Criminal cases are some of the most widely discussed and controversial cases in Canada, and if you truly want to avoid facing hefty fines and long periods of jail time, the efforts made by some of the most reputable criminal defense attorneys in Regina are more than worth the expense of the fees involved.

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Penalties and Consequences for a DUI

driving under the influence

What is DUI?

DUI stands for “driving under the influence” or, in other, words drunken driving. This means driving while having blood levels of alcohol above the legal limit, limit that in Canada is of 0.8%. Of course, driving while under the influence of alcohol is illegal because of the great number of accidents in which drivers who had consumed alcoholic drinks were involved. DUI also refers to having consumed illegal drugs and driving while impaired by them. 

What are the consequences of drinking and driving? 

consequences of dui

Under the BC Motor Vehicle Act, for concentrations under 0.08:

  • If you drink and drive, the BC Motor Vehicle Act firstly says that you can get an immediate roadside prohibition (IRP). This means that, if the police have probable grounds to consider that your capacity to drive is impacted by alcohol or drugs, then you may get prohibition from driving and lose your car right away.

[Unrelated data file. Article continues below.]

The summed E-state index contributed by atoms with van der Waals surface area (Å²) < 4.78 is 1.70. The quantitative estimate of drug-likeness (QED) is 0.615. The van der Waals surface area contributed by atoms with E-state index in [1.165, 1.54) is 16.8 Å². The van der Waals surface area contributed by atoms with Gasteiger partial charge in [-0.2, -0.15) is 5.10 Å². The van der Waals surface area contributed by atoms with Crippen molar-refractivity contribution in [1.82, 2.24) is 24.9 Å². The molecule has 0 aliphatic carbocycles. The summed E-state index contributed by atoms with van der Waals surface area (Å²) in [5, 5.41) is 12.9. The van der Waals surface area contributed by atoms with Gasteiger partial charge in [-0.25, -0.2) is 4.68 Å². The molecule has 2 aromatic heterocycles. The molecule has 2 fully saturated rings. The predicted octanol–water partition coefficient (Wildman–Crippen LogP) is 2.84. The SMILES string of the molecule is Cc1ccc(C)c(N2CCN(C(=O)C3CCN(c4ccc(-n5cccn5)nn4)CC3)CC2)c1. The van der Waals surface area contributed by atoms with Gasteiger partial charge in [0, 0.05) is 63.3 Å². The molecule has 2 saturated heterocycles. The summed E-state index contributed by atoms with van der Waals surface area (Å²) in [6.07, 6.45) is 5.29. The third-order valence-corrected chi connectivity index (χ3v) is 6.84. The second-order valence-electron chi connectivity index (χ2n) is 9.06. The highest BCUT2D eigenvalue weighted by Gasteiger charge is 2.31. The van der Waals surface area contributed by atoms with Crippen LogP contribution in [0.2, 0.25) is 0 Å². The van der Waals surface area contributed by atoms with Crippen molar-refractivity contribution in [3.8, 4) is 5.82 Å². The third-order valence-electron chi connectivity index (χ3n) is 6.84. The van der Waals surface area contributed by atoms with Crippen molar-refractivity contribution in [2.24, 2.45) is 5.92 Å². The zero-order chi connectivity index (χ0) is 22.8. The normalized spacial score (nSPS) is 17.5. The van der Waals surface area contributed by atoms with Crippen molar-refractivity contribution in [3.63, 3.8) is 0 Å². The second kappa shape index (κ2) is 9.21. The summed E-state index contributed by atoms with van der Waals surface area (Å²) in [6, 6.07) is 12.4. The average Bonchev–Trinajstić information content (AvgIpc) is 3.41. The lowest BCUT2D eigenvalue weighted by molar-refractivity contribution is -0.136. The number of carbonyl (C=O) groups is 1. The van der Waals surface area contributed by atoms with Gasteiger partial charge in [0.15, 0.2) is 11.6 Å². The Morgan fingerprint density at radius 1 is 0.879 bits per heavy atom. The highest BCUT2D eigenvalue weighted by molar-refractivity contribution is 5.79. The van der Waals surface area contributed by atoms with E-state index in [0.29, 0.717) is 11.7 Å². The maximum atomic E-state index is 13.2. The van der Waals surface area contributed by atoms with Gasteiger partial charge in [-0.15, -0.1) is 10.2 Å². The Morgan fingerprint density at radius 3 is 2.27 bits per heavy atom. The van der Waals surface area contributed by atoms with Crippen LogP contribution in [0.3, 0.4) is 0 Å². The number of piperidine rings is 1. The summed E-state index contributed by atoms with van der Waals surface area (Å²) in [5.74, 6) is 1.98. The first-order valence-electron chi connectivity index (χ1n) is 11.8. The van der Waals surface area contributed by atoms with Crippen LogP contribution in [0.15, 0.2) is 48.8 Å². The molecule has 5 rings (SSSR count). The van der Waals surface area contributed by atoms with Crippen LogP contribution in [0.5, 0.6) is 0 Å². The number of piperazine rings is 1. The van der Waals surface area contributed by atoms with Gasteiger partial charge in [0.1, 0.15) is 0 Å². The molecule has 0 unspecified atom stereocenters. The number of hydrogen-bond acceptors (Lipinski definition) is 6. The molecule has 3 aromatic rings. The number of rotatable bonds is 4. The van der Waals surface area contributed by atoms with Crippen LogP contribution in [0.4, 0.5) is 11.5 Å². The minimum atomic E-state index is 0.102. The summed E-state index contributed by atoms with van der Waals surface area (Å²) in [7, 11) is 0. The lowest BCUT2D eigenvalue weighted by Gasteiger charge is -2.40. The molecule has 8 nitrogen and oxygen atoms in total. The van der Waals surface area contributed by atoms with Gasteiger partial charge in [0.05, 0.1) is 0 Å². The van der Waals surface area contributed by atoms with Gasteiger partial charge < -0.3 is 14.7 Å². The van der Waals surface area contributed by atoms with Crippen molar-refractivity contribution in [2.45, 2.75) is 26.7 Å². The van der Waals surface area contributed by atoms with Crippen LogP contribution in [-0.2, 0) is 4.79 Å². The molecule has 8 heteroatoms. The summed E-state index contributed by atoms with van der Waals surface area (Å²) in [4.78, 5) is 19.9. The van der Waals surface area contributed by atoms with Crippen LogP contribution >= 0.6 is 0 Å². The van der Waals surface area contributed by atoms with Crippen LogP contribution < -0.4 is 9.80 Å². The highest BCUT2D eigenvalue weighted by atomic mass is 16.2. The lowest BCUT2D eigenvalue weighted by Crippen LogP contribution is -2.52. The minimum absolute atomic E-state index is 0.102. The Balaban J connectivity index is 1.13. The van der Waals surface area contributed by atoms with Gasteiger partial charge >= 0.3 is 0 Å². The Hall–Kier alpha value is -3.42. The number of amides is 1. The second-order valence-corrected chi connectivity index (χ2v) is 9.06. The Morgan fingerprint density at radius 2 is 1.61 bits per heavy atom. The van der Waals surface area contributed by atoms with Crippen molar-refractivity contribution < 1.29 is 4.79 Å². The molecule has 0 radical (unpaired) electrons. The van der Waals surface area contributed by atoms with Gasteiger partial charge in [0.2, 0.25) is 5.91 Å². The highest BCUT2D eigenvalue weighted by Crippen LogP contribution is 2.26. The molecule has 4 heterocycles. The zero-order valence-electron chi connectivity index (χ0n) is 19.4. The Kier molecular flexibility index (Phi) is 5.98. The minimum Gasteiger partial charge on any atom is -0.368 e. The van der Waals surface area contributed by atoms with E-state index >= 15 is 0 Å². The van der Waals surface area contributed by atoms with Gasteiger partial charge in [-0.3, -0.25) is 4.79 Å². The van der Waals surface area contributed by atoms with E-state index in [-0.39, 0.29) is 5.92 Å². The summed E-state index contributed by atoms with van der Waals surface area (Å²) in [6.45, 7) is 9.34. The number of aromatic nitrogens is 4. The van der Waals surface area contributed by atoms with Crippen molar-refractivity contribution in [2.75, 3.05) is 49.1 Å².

For a first offence of such – and the blood level must be between 0.05 and 0.08 – you can get a three-day driving prohibition, three-day impoundment of vehicle, you will pay impound and towing fees, a $200 penalty and a license reinstatement fee of $250. The second and third offences are more severely punished.

  • 24-hour prohibition from driving and vehicle impoundment – Again, if there are reasonable and probable grounds for the police to think that you are unable to drive due to alcohol or drugs, you can be imposed not to drive for 24 hours and your vehicle can be impounded. Your blood alcohol concentration (BAC) needn’t be tested and the prohibition will go on your driving record.
  • If you are a new driver, learner or novice, you will get a 12-hour suspension (a breath test must be taken) and you have to start your stage again. For BAC over 0.05 the consequences are the same as with more experienced drivers.
  • ingnition interlock deviceThere are cases where an ignition interlock device will be required. Such a device requires a breath sample of yours so that you can start the car.
  • You might have higher insurance costs.

Driving with a blood alcohol level of above 0.08 is a criminal offence, meaning that the Canadian Criminal Code deals with it. Being charged with DUI means that you will be going to court. There, the Crown will attempt to prove beyond reasonable doubt that your capacity to drive was affected by alcohol or by a drug, legal or illegal.

If you are convicted for a first offence, the minimum fine will be of $1000 and you will be prohibited from driving for one and up to three years. A second offence also comes with a minimum of 30 days in jail and with a longer driving prohibition. Having killed someone is always a sentence to jail. Higher insurance premiums will also be requested.

Get counselling

If you are charged with DUI, then a DUI attorney can help establish if there is any defence you can use, if a plea bargain can be arranged and advise you on how to plead. The possible legal defences are quite technical, that is more reason to be counselled by a professional. Of course, after these initial steps, he or she can represent you in court and you will most likely appreciate the help.